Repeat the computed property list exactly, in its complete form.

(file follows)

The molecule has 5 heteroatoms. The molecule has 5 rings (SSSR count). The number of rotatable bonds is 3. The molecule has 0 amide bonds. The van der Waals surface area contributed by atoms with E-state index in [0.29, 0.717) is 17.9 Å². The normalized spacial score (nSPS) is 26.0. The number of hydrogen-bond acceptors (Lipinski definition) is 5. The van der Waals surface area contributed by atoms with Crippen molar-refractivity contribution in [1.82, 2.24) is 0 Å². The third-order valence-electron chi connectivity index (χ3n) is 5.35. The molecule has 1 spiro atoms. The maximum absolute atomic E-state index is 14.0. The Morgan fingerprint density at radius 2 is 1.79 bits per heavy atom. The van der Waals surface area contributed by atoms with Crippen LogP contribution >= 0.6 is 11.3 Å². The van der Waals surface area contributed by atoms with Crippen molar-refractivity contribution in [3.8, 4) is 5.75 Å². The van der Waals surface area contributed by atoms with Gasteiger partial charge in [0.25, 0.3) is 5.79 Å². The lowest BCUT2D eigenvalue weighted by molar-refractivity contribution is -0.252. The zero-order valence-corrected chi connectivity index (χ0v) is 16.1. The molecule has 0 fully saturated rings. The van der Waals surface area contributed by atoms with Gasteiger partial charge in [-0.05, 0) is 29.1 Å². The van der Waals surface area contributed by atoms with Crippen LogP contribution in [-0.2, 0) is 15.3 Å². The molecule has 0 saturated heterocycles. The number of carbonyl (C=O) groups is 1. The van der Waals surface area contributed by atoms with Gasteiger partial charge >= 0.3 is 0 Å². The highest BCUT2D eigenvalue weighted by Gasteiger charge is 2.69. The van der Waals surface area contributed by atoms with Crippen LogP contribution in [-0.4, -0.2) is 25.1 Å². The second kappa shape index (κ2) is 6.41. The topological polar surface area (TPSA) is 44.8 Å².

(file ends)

The molecule has 5 heteroatoms. The molecule has 5 rings (SSSR count). The number of rotatable bonds is 3. The molecule has 0 amide bonds. The van der Waals surface area contributed by atoms with E-state index in [0.29, 0.717) is 17.9 Å². The normalized spacial score (nSPS) is 26.0. The number of hydrogen-bond acceptors (Lipinski definition) is 5. The van der Waals surface area contributed by atoms with Crippen molar-refractivity contribution in [1.82, 2.24) is 0 Å². The third-order valence-electron chi connectivity index (χ3n) is 5.35. The molecule has 1 spiro atoms. The maximum absolute atomic E-state index is 14.0. The Morgan fingerprint density at radius 2 is 1.79 bits per heavy atom. The van der Waals surface area contributed by atoms with Crippen LogP contribution >= 0.6 is 11.3 Å². The van der Waals surface area contributed by atoms with Crippen molar-refractivity contribution in [3.8, 4) is 5.75 Å². The van der Waals surface area contributed by atoms with Gasteiger partial charge in [0.25, 0.3) is 5.79 Å². The lowest BCUT2D eigenvalue weighted by molar-refractivity contribution is -0.252. The zero-order valence-corrected chi connectivity index (χ0v) is 16.1. The molecule has 0 fully saturated rings. The van der Waals surface area contributed by atoms with Gasteiger partial charge in [-0.05, 0) is 29.1 Å². The van der Waals surface area contributed by atoms with Crippen LogP contribution in [-0.2, 0) is 15.3 Å². The molecule has 0 saturated heterocycles. The number of carbonyl (C=O) groups is 1. The van der Waals surface area contributed by atoms with Gasteiger partial charge >= 0.3 is 0 Å². The highest BCUT2D eigenvalue weighted by Gasteiger charge is 2.69. The van der Waals surface area contributed by atoms with Crippen LogP contribution in [-0.4, -0.2) is 25.1 Å². The second kappa shape index (κ2) is 6.41. The topological polar surface area (TPSA) is 44.8 Å².